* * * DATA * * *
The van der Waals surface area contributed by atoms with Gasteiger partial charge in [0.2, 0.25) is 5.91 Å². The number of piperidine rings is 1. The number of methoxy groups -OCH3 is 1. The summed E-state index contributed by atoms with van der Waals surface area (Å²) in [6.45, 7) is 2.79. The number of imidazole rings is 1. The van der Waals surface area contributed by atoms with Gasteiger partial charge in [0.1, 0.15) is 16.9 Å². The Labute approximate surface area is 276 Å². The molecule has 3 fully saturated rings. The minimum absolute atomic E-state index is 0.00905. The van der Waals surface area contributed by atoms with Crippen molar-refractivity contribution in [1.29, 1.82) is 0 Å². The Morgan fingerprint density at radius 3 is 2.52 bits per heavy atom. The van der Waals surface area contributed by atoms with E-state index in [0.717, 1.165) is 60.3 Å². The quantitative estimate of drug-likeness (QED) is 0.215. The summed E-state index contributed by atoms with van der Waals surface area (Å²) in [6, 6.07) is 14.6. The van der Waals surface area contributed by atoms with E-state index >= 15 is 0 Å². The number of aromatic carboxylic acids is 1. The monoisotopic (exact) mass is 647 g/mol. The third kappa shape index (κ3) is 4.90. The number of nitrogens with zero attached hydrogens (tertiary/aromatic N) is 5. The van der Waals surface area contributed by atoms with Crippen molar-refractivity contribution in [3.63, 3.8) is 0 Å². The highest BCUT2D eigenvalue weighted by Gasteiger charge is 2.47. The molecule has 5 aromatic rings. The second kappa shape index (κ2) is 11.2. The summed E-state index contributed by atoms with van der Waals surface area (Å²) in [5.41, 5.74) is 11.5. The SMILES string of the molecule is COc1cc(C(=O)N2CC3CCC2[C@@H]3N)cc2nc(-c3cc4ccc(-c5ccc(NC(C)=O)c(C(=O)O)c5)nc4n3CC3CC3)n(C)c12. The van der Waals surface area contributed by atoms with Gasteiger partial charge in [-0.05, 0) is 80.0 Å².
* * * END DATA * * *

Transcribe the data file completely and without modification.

The van der Waals surface area contributed by atoms with Gasteiger partial charge in [0.2, 0.25) is 5.91 Å². The number of piperidine rings is 1. The number of methoxy groups -OCH3 is 1. The summed E-state index contributed by atoms with van der Waals surface area (Å²) in [6.45, 7) is 2.79. The number of imidazole rings is 1. The van der Waals surface area contributed by atoms with Gasteiger partial charge in [0.1, 0.15) is 16.9 Å². The Labute approximate surface area is 276 Å². The molecule has 3 fully saturated rings. The minimum absolute atomic E-state index is 0.00905. The van der Waals surface area contributed by atoms with Crippen molar-refractivity contribution in [1.29, 1.82) is 0 Å². The Morgan fingerprint density at radius 3 is 2.52 bits per heavy atom. The van der Waals surface area contributed by atoms with E-state index in [0.717, 1.165) is 60.3 Å². The quantitative estimate of drug-likeness (QED) is 0.215. The summed E-state index contributed by atoms with van der Waals surface area (Å²) in [6, 6.07) is 14.6. The van der Waals surface area contributed by atoms with E-state index >= 15 is 0 Å². The number of aromatic carboxylic acids is 1. The monoisotopic (exact) mass is 647 g/mol. The third kappa shape index (κ3) is 4.90. The number of nitrogens with zero attached hydrogens (tertiary/aromatic N) is 5. The van der Waals surface area contributed by atoms with Crippen molar-refractivity contribution in [3.63, 3.8) is 0 Å². The highest BCUT2D eigenvalue weighted by Gasteiger charge is 2.47. The molecule has 5 aromatic rings. The second kappa shape index (κ2) is 11.2. The summed E-state index contributed by atoms with van der Waals surface area (Å²) in [5.41, 5.74) is 11.5. The SMILES string of the molecule is COc1cc(C(=O)N2CC3CCC2[C@@H]3N)cc2nc(-c3cc4ccc(-c5ccc(NC(C)=O)c(C(=O)O)c5)nc4n3CC3CC3)n(C)c12. The van der Waals surface area contributed by atoms with Gasteiger partial charge in [-0.05, 0) is 80.0 Å².